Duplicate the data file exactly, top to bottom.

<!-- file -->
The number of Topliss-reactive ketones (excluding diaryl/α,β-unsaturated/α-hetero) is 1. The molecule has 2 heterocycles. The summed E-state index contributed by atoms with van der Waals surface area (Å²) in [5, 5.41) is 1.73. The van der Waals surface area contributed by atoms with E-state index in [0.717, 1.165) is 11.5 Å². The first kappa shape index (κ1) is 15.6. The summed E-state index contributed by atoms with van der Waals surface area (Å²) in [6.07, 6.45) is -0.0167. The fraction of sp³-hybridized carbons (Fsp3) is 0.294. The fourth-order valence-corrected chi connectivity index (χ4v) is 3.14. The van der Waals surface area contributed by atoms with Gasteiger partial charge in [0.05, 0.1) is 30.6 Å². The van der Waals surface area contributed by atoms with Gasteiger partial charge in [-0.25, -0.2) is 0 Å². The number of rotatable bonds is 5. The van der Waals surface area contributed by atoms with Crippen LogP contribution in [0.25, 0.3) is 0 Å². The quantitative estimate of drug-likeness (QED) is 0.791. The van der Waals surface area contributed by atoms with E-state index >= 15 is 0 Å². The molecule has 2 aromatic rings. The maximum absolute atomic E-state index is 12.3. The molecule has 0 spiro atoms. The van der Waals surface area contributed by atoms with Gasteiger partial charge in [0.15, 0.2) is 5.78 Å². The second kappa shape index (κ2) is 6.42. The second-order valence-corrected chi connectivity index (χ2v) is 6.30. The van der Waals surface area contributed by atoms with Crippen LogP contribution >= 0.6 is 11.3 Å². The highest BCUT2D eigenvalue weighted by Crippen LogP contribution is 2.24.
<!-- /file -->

The number of Topliss-reactive ketones (excluding diaryl/α,β-unsaturated/α-hetero) is 1. The molecule has 2 heterocycles. The summed E-state index contributed by atoms with van der Waals surface area (Å²) in [5, 5.41) is 1.73. The van der Waals surface area contributed by atoms with E-state index in [0.717, 1.165) is 11.5 Å². The first kappa shape index (κ1) is 15.6. The summed E-state index contributed by atoms with van der Waals surface area (Å²) in [6.07, 6.45) is -0.0167. The fraction of sp³-hybridized carbons (Fsp3) is 0.294. The fourth-order valence-corrected chi connectivity index (χ4v) is 3.14. The van der Waals surface area contributed by atoms with Gasteiger partial charge in [0.05, 0.1) is 30.6 Å². The van der Waals surface area contributed by atoms with Gasteiger partial charge in [-0.25, -0.2) is 0 Å². The number of rotatable bonds is 5. The van der Waals surface area contributed by atoms with Crippen LogP contribution in [0.25, 0.3) is 0 Å². The quantitative estimate of drug-likeness (QED) is 0.791. The van der Waals surface area contributed by atoms with E-state index >= 15 is 0 Å². The molecule has 2 aromatic rings. The maximum absolute atomic E-state index is 12.3. The molecule has 0 spiro atoms. The van der Waals surface area contributed by atoms with Gasteiger partial charge in [0.15, 0.2) is 5.78 Å². The second kappa shape index (κ2) is 6.42. The second-order valence-corrected chi connectivity index (χ2v) is 6.30. The van der Waals surface area contributed by atoms with Crippen LogP contribution >= 0.6 is 11.3 Å². The highest BCUT2D eigenvalue weighted by Crippen LogP contribution is 2.24.